4.      Dairy – your child should still be getting 2-3 servings of dairy a day in order to get an adequate amount of calcium in their diet. However, low fat and skim products should be use in place of whole milk and whole milk products. If your child will not eat “fat free” dairy, try going to “low fat” dairy products for a while before making the transition to “fat free”.

5.      Starches – breads, pasta, pastries, etc. should be limited to whole grain products. White bread does not contain the nutrients and fiber that whole grain bread does.

6.      Snacks – snack foods such as cookies, chips, ice cream, crackers, etc should be limited or eliminated altogether. Instead, offer your child lower fat, lower calorie options such as: low fat popcorn, fresh fruit, nuts, fresh veggies and low fat dip, etc

 

Exercise and an Active Lifestyle

 

The official recommendation for children is 60 minutes of physical activity a day. This can broken up during the day and can include things like walking the dog, jumping on the trampoline, riding a bike, playing a sport, working in the yard, etc. Getting your child involved in a sport can be a great way to get them moving. In addition, the family adopting an active lifestyle can make a huge difference. Parking toward the back of the parking lot when shopping, taking the stair instead of the elevator, taking a walk as a family or a bike ride in the evenings, taking kids outdoors or to the park on nice days instead of staying inside… these can all be effective ways to get your child moving! As your child begins to have more energy and gains motivation to get down to a healthy BMI, encourage them to get in 30-45 minutes of vigorous exercise 3-4 days a week. Jogging, biking, swimming, rollerblading, tennis, soccer, etc. can all be great ways to get cardiovascular exercise.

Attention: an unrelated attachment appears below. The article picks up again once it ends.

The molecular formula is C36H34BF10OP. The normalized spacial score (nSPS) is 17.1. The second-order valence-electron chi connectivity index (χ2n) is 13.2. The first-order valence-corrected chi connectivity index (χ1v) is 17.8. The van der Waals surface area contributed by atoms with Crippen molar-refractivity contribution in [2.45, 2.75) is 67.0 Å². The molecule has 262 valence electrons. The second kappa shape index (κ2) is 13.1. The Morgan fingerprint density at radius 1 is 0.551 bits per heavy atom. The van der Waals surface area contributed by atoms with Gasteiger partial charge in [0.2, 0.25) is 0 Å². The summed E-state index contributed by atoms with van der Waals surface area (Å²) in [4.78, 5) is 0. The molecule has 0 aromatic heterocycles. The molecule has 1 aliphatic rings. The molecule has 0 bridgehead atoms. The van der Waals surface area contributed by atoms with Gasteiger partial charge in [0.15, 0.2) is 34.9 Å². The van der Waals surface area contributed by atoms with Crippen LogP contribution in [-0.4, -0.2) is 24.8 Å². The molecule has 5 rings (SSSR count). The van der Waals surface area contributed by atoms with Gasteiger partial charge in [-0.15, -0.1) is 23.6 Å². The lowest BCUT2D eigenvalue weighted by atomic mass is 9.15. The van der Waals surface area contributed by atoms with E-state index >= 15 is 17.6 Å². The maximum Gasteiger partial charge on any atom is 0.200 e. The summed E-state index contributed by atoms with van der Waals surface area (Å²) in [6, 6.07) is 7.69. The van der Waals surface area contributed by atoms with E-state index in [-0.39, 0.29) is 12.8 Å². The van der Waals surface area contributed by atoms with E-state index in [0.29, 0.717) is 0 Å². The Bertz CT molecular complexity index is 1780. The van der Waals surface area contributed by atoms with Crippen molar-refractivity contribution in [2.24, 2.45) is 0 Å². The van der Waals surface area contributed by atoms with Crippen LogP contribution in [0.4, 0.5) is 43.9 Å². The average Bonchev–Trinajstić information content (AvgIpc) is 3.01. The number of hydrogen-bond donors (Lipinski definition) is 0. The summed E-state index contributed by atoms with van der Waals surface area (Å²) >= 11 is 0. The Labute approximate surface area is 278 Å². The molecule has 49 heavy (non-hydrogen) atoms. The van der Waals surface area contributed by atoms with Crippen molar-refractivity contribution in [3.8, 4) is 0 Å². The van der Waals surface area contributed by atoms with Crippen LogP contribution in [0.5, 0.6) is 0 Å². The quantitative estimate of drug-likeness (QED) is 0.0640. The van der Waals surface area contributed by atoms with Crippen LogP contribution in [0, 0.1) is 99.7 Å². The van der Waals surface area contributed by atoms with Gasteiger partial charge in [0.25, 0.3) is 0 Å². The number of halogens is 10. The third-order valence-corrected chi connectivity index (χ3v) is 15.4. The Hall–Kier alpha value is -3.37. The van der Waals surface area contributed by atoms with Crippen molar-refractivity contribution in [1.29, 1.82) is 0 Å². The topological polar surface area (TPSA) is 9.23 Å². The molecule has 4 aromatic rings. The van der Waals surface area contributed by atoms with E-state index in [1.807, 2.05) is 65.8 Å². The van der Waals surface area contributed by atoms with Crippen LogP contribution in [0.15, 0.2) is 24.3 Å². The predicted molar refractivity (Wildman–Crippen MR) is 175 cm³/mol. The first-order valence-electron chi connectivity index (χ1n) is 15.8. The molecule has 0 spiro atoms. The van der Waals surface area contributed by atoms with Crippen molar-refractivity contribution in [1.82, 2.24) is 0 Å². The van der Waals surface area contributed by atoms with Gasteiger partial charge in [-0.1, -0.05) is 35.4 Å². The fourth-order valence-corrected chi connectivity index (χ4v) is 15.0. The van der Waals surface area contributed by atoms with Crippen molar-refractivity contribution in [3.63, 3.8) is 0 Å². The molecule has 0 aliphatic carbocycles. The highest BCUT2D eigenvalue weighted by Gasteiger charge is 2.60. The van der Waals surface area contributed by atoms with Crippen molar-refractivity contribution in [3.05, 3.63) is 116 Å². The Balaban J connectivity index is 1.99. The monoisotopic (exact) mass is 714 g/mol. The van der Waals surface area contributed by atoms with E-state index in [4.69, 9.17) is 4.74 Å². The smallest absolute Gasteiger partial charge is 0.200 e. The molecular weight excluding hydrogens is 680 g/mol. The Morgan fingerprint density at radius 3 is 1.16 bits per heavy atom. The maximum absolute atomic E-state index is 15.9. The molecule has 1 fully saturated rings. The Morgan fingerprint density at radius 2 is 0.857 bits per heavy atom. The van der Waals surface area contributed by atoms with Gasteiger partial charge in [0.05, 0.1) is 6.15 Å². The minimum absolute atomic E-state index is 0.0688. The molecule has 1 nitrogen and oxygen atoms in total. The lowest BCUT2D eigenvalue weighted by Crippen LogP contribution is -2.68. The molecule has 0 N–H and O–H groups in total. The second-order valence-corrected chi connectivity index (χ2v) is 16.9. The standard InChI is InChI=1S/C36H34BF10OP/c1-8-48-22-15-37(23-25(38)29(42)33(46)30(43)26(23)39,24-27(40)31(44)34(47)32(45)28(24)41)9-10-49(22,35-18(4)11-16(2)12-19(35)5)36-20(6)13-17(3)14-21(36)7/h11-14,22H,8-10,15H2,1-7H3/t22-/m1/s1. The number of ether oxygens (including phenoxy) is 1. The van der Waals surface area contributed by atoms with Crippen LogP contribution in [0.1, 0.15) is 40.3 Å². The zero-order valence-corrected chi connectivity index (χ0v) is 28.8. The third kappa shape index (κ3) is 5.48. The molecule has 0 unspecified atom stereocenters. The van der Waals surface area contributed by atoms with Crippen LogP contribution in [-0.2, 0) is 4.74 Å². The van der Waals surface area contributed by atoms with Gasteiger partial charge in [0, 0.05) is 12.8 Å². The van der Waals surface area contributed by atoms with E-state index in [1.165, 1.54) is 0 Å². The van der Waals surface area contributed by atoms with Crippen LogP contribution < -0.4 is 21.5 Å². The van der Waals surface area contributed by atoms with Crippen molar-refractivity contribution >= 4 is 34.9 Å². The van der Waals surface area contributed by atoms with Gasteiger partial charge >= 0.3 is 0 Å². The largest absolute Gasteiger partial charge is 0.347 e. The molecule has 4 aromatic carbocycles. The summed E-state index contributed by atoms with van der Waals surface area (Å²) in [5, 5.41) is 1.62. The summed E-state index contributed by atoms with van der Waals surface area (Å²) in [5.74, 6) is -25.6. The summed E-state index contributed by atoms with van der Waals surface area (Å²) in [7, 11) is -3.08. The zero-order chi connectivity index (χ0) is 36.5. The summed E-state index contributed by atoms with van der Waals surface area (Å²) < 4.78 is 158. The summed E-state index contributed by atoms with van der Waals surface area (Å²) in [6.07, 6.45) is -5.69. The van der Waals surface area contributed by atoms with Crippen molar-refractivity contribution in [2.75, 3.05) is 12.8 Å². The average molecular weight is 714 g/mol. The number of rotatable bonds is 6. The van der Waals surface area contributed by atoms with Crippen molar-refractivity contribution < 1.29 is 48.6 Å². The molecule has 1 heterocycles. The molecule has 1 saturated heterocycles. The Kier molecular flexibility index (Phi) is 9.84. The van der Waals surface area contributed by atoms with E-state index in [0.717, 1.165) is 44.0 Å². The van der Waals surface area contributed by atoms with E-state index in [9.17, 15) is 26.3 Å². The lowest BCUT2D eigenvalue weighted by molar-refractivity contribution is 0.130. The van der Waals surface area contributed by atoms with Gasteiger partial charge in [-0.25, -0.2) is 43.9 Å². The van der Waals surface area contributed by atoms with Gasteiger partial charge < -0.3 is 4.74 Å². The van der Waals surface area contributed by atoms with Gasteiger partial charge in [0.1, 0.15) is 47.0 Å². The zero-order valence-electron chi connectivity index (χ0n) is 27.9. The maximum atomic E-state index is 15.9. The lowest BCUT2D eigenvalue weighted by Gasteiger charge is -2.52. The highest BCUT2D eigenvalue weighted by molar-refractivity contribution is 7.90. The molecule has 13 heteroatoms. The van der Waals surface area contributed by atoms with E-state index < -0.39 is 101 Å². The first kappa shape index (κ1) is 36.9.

Encouragement

 

Don’t forget to encourage your child. Our goal is not a certain body type or image but a healthy weight that will reduce their risk of diabetes, high blood pressure, high cholesterol, heart disease, and a host of other obesity related diseases.

 

Be patient. Getting down to a healthy BMI is not something that happens quickly. It can take months and sometimes years for children to reach their goal.

 

Avoid fad diets and stick to a well balanced diet. Call your pediatrician if you have questions about your child’s nutrition. Meeting with a Nutritionist/Dietician may be recommended to help you get off on the right foot.

 

Be involved. Your child will be much more successful if the entire family is making a lifestyle change with them. A healthy diet and regular exercise should be a part of everyone’s life.

 

Goal #2 – Continued weight loss. Not every child will need to lose weight. Some children will “grow into” their weight and then need to gain some weight as they continue to grow in height. Other children will reach their maximum height and still need to lose some weight to reach an optimal BMI. Please consult with your pediatrician in order to set healthy and realistic goals for weight loss.

 

Goal # 3 – Maintain. Once your child reaches a healthy BMI we want them to stay there. Remember this is a lifestyle change and not a “fad diet”. In order to keep a healthy weight, good nutrition and exercise will have to be habit your child develops and carries with them into adulthood and throughout their life.

Please visit these links for information on pediatric nutrition and exercise:

Kids Get Healthy.org

American Heart Association

Learn to be Healthy

Fitwize 4 Kids - A gym designed specifically for kids where they can get fit while having fun!